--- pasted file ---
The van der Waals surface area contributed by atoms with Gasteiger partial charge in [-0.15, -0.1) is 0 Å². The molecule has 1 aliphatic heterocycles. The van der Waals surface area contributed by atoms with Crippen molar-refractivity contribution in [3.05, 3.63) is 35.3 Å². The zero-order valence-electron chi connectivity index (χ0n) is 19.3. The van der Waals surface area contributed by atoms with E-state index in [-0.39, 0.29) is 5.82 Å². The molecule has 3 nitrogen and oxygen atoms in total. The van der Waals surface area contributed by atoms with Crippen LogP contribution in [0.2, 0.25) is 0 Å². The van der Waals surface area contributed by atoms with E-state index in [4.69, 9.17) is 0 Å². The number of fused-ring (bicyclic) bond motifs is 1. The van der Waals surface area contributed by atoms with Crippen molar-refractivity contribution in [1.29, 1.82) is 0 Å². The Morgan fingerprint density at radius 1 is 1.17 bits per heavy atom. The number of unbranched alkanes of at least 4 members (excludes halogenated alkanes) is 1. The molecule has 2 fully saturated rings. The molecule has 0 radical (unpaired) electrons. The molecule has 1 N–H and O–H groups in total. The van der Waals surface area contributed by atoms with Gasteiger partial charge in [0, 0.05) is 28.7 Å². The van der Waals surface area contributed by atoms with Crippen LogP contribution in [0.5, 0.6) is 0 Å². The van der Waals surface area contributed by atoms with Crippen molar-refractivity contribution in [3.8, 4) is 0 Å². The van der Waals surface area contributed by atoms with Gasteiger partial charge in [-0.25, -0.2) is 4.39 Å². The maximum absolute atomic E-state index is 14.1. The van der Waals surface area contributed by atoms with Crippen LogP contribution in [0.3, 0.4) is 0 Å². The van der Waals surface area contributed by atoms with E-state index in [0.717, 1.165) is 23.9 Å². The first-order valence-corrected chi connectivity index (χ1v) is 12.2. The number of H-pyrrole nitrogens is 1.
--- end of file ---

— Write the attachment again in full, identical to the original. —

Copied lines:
The van der Waals surface area contributed by atoms with Gasteiger partial charge in [-0.15, -0.1) is 0 Å². The molecule has 1 aliphatic heterocycles. The van der Waals surface area contributed by atoms with Crippen molar-refractivity contribution in [3.05, 3.63) is 35.3 Å². The zero-order valence-electron chi connectivity index (χ0n) is 19.3. The van der Waals surface area contributed by atoms with E-state index in [-0.39, 0.29) is 5.82 Å². The molecule has 3 nitrogen and oxygen atoms in total. The van der Waals surface area contributed by atoms with Crippen LogP contribution in [0.2, 0.25) is 0 Å². The van der Waals surface area contributed by atoms with E-state index in [4.69, 9.17) is 0 Å². The number of fused-ring (bicyclic) bond motifs is 1. The van der Waals surface area contributed by atoms with Crippen molar-refractivity contribution in [1.29, 1.82) is 0 Å². The Morgan fingerprint density at radius 1 is 1.17 bits per heavy atom. The number of unbranched alkanes of at least 4 members (excludes halogenated alkanes) is 1. The molecule has 2 fully saturated rings. The molecule has 0 radical (unpaired) electrons. The molecule has 1 N–H and O–H groups in total. The van der Waals surface area contributed by atoms with Gasteiger partial charge in [0, 0.05) is 28.7 Å². The van der Waals surface area contributed by atoms with Crippen LogP contribution in [0.5, 0.6) is 0 Å². The van der Waals surface area contributed by atoms with Crippen molar-refractivity contribution in [3.8, 4) is 0 Å². The van der Waals surface area contributed by atoms with Gasteiger partial charge in [-0.25, -0.2) is 4.39 Å². The maximum absolute atomic E-state index is 14.1. The van der Waals surface area contributed by atoms with Crippen LogP contribution in [0.3, 0.4) is 0 Å². The van der Waals surface area contributed by atoms with E-state index in [0.717, 1.165) is 23.9 Å². The first-order valence-corrected chi connectivity index (χ1v) is 12.2. The number of H-pyrrole nitrogens is 1.